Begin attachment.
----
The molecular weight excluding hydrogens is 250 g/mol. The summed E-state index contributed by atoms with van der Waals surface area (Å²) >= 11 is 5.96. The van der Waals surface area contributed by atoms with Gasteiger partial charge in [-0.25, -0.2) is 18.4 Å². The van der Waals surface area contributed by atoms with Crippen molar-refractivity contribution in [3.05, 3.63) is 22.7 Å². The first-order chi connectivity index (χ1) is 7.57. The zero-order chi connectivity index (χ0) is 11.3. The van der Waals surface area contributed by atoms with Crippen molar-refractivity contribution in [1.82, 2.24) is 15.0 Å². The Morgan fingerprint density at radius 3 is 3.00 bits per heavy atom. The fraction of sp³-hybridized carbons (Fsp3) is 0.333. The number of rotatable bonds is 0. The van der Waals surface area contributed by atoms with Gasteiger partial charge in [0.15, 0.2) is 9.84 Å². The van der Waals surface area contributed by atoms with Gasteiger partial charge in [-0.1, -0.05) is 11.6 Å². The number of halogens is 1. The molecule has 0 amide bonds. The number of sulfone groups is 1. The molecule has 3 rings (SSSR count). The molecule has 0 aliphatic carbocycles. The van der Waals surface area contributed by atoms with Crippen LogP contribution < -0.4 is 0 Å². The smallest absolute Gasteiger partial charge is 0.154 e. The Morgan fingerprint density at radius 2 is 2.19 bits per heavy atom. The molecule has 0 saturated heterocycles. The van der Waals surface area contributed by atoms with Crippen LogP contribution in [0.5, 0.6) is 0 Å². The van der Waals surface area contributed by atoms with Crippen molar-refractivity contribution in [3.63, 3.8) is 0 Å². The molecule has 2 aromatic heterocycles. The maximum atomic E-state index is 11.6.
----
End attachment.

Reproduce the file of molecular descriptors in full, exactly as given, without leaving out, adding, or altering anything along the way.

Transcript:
The molecular weight excluding hydrogens is 250 g/mol. The summed E-state index contributed by atoms with van der Waals surface area (Å²) >= 11 is 5.96. The van der Waals surface area contributed by atoms with Gasteiger partial charge in [-0.25, -0.2) is 18.4 Å². The van der Waals surface area contributed by atoms with Crippen molar-refractivity contribution in [3.05, 3.63) is 22.7 Å². The first-order chi connectivity index (χ1) is 7.57. The zero-order chi connectivity index (χ0) is 11.3. The van der Waals surface area contributed by atoms with Crippen molar-refractivity contribution in [1.82, 2.24) is 15.0 Å². The Morgan fingerprint density at radius 3 is 3.00 bits per heavy atom. The fraction of sp³-hybridized carbons (Fsp3) is 0.333. The number of rotatable bonds is 0. The van der Waals surface area contributed by atoms with Gasteiger partial charge in [0.15, 0.2) is 9.84 Å². The van der Waals surface area contributed by atoms with Gasteiger partial charge in [-0.1, -0.05) is 11.6 Å². The number of halogens is 1. The molecule has 0 amide bonds. The number of sulfone groups is 1. The molecule has 3 rings (SSSR count). The molecule has 0 aliphatic carbocycles. The van der Waals surface area contributed by atoms with Crippen LogP contribution < -0.4 is 0 Å². The smallest absolute Gasteiger partial charge is 0.154 e. The Morgan fingerprint density at radius 2 is 2.19 bits per heavy atom. The molecule has 0 saturated heterocycles. The van der Waals surface area contributed by atoms with Crippen LogP contribution in [0.5, 0.6) is 0 Å². The van der Waals surface area contributed by atoms with Crippen molar-refractivity contribution in [3.63, 3.8) is 0 Å². The molecule has 2 aromatic heterocycles. The maximum atomic E-state index is 11.6.